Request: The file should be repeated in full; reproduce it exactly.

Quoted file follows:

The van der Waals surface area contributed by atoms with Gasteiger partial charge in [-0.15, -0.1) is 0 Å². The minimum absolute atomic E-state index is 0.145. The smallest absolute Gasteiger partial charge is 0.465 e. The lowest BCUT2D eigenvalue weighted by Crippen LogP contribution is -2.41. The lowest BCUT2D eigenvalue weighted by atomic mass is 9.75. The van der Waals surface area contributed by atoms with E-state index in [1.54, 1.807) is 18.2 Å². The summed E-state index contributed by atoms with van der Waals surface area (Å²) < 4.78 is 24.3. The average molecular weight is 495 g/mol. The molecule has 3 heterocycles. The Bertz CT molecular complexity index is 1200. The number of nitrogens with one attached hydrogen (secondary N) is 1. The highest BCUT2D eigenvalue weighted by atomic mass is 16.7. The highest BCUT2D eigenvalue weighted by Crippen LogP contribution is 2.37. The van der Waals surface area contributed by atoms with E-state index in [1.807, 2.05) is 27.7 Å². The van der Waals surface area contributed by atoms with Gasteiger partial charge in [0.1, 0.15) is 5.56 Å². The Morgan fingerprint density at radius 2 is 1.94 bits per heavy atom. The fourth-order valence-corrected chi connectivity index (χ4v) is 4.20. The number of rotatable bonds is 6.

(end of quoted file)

The van der Waals surface area contributed by atoms with Gasteiger partial charge in [-0.15, -0.1) is 0 Å². The minimum absolute atomic E-state index is 0.145. The smallest absolute Gasteiger partial charge is 0.465 e. The lowest BCUT2D eigenvalue weighted by Crippen LogP contribution is -2.41. The lowest BCUT2D eigenvalue weighted by atomic mass is 9.75. The van der Waals surface area contributed by atoms with E-state index in [1.54, 1.807) is 18.2 Å². The summed E-state index contributed by atoms with van der Waals surface area (Å²) < 4.78 is 24.3. The average molecular weight is 495 g/mol. The molecule has 3 heterocycles. The Bertz CT molecular complexity index is 1200. The number of nitrogens with one attached hydrogen (secondary N) is 1. The highest BCUT2D eigenvalue weighted by atomic mass is 16.7. The highest BCUT2D eigenvalue weighted by Crippen LogP contribution is 2.37. The van der Waals surface area contributed by atoms with E-state index in [1.807, 2.05) is 27.7 Å². The van der Waals surface area contributed by atoms with Gasteiger partial charge in [0.1, 0.15) is 5.56 Å². The Morgan fingerprint density at radius 2 is 1.94 bits per heavy atom. The fourth-order valence-corrected chi connectivity index (χ4v) is 4.20. The number of rotatable bonds is 6.